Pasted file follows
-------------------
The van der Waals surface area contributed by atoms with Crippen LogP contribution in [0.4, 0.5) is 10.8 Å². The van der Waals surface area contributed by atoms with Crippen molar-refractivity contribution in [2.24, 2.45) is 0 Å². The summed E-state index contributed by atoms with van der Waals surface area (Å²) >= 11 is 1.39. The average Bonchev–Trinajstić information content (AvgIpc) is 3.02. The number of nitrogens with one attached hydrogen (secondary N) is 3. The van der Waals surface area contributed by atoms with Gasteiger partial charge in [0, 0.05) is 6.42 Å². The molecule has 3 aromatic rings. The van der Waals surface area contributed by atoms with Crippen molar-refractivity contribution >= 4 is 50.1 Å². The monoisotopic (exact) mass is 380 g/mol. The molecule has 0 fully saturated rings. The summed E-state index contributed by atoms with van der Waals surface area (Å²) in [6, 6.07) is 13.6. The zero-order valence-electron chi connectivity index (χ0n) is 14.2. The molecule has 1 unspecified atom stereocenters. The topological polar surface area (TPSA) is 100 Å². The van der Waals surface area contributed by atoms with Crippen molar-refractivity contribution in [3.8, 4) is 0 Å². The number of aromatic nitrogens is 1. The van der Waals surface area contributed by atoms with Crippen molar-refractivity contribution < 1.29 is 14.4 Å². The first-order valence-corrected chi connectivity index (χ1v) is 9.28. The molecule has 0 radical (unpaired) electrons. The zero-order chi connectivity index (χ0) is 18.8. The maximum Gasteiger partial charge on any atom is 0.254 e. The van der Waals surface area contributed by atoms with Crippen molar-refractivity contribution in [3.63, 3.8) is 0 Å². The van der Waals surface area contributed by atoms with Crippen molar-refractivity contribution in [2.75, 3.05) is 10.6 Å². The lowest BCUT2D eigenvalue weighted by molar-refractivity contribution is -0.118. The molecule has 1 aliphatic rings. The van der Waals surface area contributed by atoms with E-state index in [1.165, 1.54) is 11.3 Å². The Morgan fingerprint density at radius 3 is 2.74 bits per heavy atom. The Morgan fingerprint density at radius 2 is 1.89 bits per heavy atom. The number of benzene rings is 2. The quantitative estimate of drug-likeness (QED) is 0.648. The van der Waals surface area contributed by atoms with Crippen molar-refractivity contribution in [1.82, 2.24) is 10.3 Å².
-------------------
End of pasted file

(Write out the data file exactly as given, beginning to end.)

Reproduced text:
The van der Waals surface area contributed by atoms with Crippen LogP contribution in [0.4, 0.5) is 10.8 Å². The van der Waals surface area contributed by atoms with Crippen molar-refractivity contribution in [2.24, 2.45) is 0 Å². The summed E-state index contributed by atoms with van der Waals surface area (Å²) >= 11 is 1.39. The average Bonchev–Trinajstić information content (AvgIpc) is 3.02. The number of nitrogens with one attached hydrogen (secondary N) is 3. The van der Waals surface area contributed by atoms with Gasteiger partial charge in [0, 0.05) is 6.42 Å². The molecule has 3 aromatic rings. The van der Waals surface area contributed by atoms with Crippen molar-refractivity contribution >= 4 is 50.1 Å². The monoisotopic (exact) mass is 380 g/mol. The molecule has 0 fully saturated rings. The summed E-state index contributed by atoms with van der Waals surface area (Å²) in [6, 6.07) is 13.6. The zero-order valence-electron chi connectivity index (χ0n) is 14.2. The molecule has 1 unspecified atom stereocenters. The topological polar surface area (TPSA) is 100 Å². The van der Waals surface area contributed by atoms with Crippen molar-refractivity contribution in [3.8, 4) is 0 Å². The number of aromatic nitrogens is 1. The van der Waals surface area contributed by atoms with Crippen molar-refractivity contribution < 1.29 is 14.4 Å². The first-order valence-corrected chi connectivity index (χ1v) is 9.28. The molecule has 0 radical (unpaired) electrons. The zero-order chi connectivity index (χ0) is 18.8. The maximum Gasteiger partial charge on any atom is 0.254 e. The van der Waals surface area contributed by atoms with Crippen molar-refractivity contribution in [3.63, 3.8) is 0 Å². The van der Waals surface area contributed by atoms with Crippen molar-refractivity contribution in [2.75, 3.05) is 10.6 Å². The lowest BCUT2D eigenvalue weighted by molar-refractivity contribution is -0.118. The molecule has 1 aliphatic rings. The van der Waals surface area contributed by atoms with E-state index in [1.165, 1.54) is 11.3 Å². The Morgan fingerprint density at radius 3 is 2.74 bits per heavy atom. The Morgan fingerprint density at radius 2 is 1.89 bits per heavy atom. The number of benzene rings is 2. The quantitative estimate of drug-likeness (QED) is 0.648. The van der Waals surface area contributed by atoms with Crippen molar-refractivity contribution in [1.82, 2.24) is 10.3 Å².